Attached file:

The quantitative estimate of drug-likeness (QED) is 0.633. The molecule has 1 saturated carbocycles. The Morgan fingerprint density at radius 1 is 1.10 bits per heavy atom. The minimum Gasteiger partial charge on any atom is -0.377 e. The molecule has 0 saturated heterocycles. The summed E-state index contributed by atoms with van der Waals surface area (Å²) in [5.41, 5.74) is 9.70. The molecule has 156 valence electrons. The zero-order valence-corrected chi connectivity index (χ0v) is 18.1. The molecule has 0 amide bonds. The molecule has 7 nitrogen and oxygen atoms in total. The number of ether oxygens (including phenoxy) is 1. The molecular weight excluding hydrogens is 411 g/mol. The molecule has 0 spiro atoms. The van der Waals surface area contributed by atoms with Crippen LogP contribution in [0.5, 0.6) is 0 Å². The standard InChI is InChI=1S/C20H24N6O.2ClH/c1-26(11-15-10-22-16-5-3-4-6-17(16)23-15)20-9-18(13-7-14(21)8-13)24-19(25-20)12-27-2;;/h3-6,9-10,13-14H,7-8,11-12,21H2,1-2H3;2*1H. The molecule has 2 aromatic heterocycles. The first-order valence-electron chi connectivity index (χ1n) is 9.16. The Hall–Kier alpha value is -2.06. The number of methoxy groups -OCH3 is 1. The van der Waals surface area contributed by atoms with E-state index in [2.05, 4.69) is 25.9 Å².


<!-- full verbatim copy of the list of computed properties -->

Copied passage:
The quantitative estimate of drug-likeness (QED) is 0.633. The molecule has 1 saturated carbocycles. The Morgan fingerprint density at radius 1 is 1.10 bits per heavy atom. The minimum Gasteiger partial charge on any atom is -0.377 e. The molecule has 0 saturated heterocycles. The summed E-state index contributed by atoms with van der Waals surface area (Å²) in [5.41, 5.74) is 9.70. The molecule has 156 valence electrons. The zero-order valence-corrected chi connectivity index (χ0v) is 18.1. The molecule has 0 amide bonds. The molecule has 7 nitrogen and oxygen atoms in total. The number of ether oxygens (including phenoxy) is 1. The molecular weight excluding hydrogens is 411 g/mol. The molecule has 0 spiro atoms. The van der Waals surface area contributed by atoms with Crippen LogP contribution in [0.5, 0.6) is 0 Å². The standard InChI is InChI=1S/C20H24N6O.2ClH/c1-26(11-15-10-22-16-5-3-4-6-17(16)23-15)20-9-18(13-7-14(21)8-13)24-19(25-20)12-27-2;;/h3-6,9-10,13-14H,7-8,11-12,21H2,1-2H3;2*1H. The molecule has 2 aromatic heterocycles. The first-order valence-electron chi connectivity index (χ1n) is 9.16. The Hall–Kier alpha value is -2.06. The number of methoxy groups -OCH3 is 1. The van der Waals surface area contributed by atoms with E-state index in [2.05, 4.69) is 25.9 Å².